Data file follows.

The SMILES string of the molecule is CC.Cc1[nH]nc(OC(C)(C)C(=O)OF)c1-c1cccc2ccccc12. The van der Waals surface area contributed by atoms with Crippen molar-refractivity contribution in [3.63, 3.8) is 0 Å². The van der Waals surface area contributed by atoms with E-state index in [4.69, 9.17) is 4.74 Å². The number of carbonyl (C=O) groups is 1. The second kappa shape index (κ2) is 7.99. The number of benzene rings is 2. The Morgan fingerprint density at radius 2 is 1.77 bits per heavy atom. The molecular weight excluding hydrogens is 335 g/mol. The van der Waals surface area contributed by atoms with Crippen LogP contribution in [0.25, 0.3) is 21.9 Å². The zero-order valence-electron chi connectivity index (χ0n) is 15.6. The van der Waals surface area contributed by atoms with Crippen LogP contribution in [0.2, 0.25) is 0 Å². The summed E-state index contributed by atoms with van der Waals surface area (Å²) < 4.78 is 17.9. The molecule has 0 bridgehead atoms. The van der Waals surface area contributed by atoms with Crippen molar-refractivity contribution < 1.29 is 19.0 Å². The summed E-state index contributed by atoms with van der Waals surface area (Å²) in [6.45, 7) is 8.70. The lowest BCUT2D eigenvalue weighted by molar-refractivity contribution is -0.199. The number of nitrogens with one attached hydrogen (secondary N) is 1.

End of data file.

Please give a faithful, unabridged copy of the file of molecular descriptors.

The SMILES string of the molecule is CC.Cc1[nH]nc(OC(C)(C)C(=O)OF)c1-c1cccc2ccccc12. The van der Waals surface area contributed by atoms with Crippen molar-refractivity contribution in [3.63, 3.8) is 0 Å². The van der Waals surface area contributed by atoms with E-state index in [4.69, 9.17) is 4.74 Å². The number of carbonyl (C=O) groups is 1. The second kappa shape index (κ2) is 7.99. The number of benzene rings is 2. The Morgan fingerprint density at radius 2 is 1.77 bits per heavy atom. The molecular weight excluding hydrogens is 335 g/mol. The van der Waals surface area contributed by atoms with Crippen LogP contribution in [0.25, 0.3) is 21.9 Å². The zero-order valence-electron chi connectivity index (χ0n) is 15.6. The van der Waals surface area contributed by atoms with Crippen LogP contribution in [0.2, 0.25) is 0 Å². The summed E-state index contributed by atoms with van der Waals surface area (Å²) < 4.78 is 17.9. The molecule has 0 bridgehead atoms. The van der Waals surface area contributed by atoms with Crippen molar-refractivity contribution < 1.29 is 19.0 Å². The summed E-state index contributed by atoms with van der Waals surface area (Å²) in [6.45, 7) is 8.70. The lowest BCUT2D eigenvalue weighted by molar-refractivity contribution is -0.199. The number of nitrogens with one attached hydrogen (secondary N) is 1.